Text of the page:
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Coal royalties help boost Queensland’s short term surplus, but no major debt reduction

Queensland's economic forecast is looking better than predicted since this year's budget with strong coal royalties giving treasury coffers good news this Christmas.

Key points:

  • State surplus higher than forecast due to increased coal royalties
  • Debt this year lower than expected, but still on track to reach $81 billion in 2020-21
  • New taxes and public sector savings to fund election promises

The mid-year economic review shows the state's debt won't be as high as predicted this year but is still on track to hit $81 billion by 2020.

After taking over the portfolio from Curtis Pitt in a cabinet reshuffle, new Treasurer Jackie Trad's first Mid Year Fiscal and Economic Review (MYFER) is forecasting a net surplus of $485 million, three times higher than the budget forecast.

It comes off the back of record export figures, and strong resources royalties with the price of coal not dropping as expected.

Coal royalties for the year are now expected to be $3.164 billion, which is $414 million higher than forecast six months ago.

"The price of coal is up which means royalties are up and as a result the Queensland budget has done much better," Ms Trad said.

However, while Queensland's budget bottom line is looking rosier in the short term, thanks mainly to coal royalties, surpluses will remain relatively modest and there'll be no major reduction in debt.

Surpluses ranging from $165 million to $531 million are also predicted for the following years.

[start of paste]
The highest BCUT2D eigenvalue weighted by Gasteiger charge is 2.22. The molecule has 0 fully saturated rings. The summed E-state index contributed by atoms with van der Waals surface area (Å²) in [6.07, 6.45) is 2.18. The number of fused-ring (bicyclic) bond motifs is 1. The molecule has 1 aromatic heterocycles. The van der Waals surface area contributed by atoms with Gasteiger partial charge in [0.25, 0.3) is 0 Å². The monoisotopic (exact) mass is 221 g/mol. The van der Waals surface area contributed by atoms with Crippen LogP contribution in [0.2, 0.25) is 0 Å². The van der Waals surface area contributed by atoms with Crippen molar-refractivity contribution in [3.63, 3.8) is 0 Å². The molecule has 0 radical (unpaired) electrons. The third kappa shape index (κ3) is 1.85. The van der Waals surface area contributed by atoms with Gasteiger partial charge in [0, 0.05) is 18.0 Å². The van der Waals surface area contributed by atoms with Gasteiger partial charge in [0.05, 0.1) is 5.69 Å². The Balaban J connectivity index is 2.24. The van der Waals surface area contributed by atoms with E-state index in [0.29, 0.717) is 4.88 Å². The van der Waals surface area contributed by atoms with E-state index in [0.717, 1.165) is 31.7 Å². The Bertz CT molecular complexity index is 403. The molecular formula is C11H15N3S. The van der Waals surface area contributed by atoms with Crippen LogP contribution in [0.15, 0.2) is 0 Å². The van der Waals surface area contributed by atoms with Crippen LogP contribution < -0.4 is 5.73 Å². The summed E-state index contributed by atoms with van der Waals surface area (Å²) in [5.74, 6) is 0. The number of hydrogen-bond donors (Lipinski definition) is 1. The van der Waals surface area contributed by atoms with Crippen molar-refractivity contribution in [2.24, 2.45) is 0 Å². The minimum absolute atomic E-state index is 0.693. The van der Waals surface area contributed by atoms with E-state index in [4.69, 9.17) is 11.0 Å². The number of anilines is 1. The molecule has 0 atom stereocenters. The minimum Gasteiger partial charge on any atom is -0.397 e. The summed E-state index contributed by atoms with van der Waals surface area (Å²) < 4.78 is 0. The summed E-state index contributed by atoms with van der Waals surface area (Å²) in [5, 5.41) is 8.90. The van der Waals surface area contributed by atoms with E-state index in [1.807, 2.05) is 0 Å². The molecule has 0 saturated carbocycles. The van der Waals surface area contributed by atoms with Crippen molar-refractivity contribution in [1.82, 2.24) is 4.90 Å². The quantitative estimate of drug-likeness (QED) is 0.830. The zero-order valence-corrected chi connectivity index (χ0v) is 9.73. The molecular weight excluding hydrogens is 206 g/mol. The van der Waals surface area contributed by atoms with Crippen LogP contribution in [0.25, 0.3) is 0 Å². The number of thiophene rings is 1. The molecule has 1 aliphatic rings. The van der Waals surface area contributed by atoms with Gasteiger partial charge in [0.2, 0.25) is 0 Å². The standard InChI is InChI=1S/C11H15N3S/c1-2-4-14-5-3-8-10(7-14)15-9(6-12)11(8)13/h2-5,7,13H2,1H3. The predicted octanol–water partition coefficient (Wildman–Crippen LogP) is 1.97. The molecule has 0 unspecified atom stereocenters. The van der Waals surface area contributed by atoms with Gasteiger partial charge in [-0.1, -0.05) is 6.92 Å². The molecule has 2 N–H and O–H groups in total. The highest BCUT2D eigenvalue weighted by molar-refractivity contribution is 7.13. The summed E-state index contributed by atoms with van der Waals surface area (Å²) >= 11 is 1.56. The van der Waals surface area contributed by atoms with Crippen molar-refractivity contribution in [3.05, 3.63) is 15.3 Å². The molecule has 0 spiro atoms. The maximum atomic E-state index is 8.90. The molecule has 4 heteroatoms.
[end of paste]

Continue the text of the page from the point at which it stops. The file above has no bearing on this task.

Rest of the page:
"These surpluses are working for Queensland, reducing the need for borrowing and going towards our growing infrastructure program," Ms Trad said.

Debt to reach $81 billion by 2020-21

Total government debt in 2017-18 is now expected to reach $71.2 billion — almost $800 million less than the June forecast.

However, the MYFER shows that debt is still on track to reach nearly $81 billion by 2020-21.

"The borrowings are down, we are predicting less borrowings over the forward estimates than we were in the June budget," Ms Trad said.

"Clearly our debt reduction plan has worked and worked quite significantly and we will continue to follow through with that and adhere to our principles.

"But there is further work that we are going to be doing from this time until the next budget to look at our debt position."

Tax revenue to grow under new taxes

Taxation revenue will grow as expected after Labor announced four new taxes during the recent election campaign.

The increases in land tax, foreign duty, premium car duty and online betting will earn an extra $491 million over three years from 2018-19.

Another billion dollars in public sector savings will go towards Labor's election promises.

"Where there are duplicate programs all with the same intention, amalgamating them, finding efficiencies, is particularly a good way of reprioritising some of the excesses within government," Ms Trad said.

Economic growth forecasts are unchanged in the MYFER: 2.75 per cent for 2017-18 and 3 per cent for 2018-19.

But the 1 per cent growth in employment has been upgraded to 2.25 per cent.

"In summary the MYFER shows that we have fully funded our election commitments, that surpluses are up, that debt is down and we will continue to lead the nation in strong jobs growth," Ms Trad said.

But opposition spokesman for treasury Tim Mander said it was a typical Labor budget document.

"Spending is up, taxes are up and the debt continues to increase," Mr Mander said.

"This government has benefited by good luck rather than good management, by the increase in coal royalties."

Original Article

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